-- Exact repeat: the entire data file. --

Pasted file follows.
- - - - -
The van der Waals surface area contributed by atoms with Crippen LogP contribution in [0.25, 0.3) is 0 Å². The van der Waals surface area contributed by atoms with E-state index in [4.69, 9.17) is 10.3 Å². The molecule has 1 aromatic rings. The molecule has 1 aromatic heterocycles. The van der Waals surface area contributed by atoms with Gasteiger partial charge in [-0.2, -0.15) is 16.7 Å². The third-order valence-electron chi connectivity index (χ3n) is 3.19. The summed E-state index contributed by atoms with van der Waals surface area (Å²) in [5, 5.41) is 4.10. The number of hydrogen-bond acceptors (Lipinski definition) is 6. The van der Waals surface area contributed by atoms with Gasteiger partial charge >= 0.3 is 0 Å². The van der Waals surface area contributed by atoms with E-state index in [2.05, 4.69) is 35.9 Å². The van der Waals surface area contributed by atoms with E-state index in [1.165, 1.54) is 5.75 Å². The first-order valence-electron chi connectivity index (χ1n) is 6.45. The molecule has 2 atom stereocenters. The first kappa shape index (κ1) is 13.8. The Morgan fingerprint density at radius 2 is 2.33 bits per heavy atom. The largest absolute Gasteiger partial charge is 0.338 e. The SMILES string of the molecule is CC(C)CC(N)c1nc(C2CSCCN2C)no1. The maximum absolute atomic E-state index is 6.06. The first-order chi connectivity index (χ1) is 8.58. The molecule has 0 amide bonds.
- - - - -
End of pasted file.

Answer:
The van der Waals surface area contributed by atoms with Crippen LogP contribution in [0.25, 0.3) is 0 Å². The van der Waals surface area contributed by atoms with E-state index in [4.69, 9.17) is 10.3 Å². The molecule has 1 aromatic rings. The molecule has 1 aromatic heterocycles. The van der Waals surface area contributed by atoms with Gasteiger partial charge in [-0.2, -0.15) is 16.7 Å². The third-order valence-electron chi connectivity index (χ3n) is 3.19. The summed E-state index contributed by atoms with van der Waals surface area (Å²) in [5, 5.41) is 4.10. The number of hydrogen-bond acceptors (Lipinski definition) is 6. The van der Waals surface area contributed by atoms with Gasteiger partial charge >= 0.3 is 0 Å². The van der Waals surface area contributed by atoms with E-state index in [2.05, 4.69) is 35.9 Å². The van der Waals surface area contributed by atoms with E-state index in [1.165, 1.54) is 5.75 Å². The first-order valence-electron chi connectivity index (χ1n) is 6.45. The molecule has 2 atom stereocenters. The first kappa shape index (κ1) is 13.8. The Morgan fingerprint density at radius 2 is 2.33 bits per heavy atom. The largest absolute Gasteiger partial charge is 0.338 e. The SMILES string of the molecule is CC(C)CC(N)c1nc(C2CSCCN2C)no1. The maximum absolute atomic E-state index is 6.06. The first-order chi connectivity index (χ1) is 8.58. The molecule has 0 amide bonds.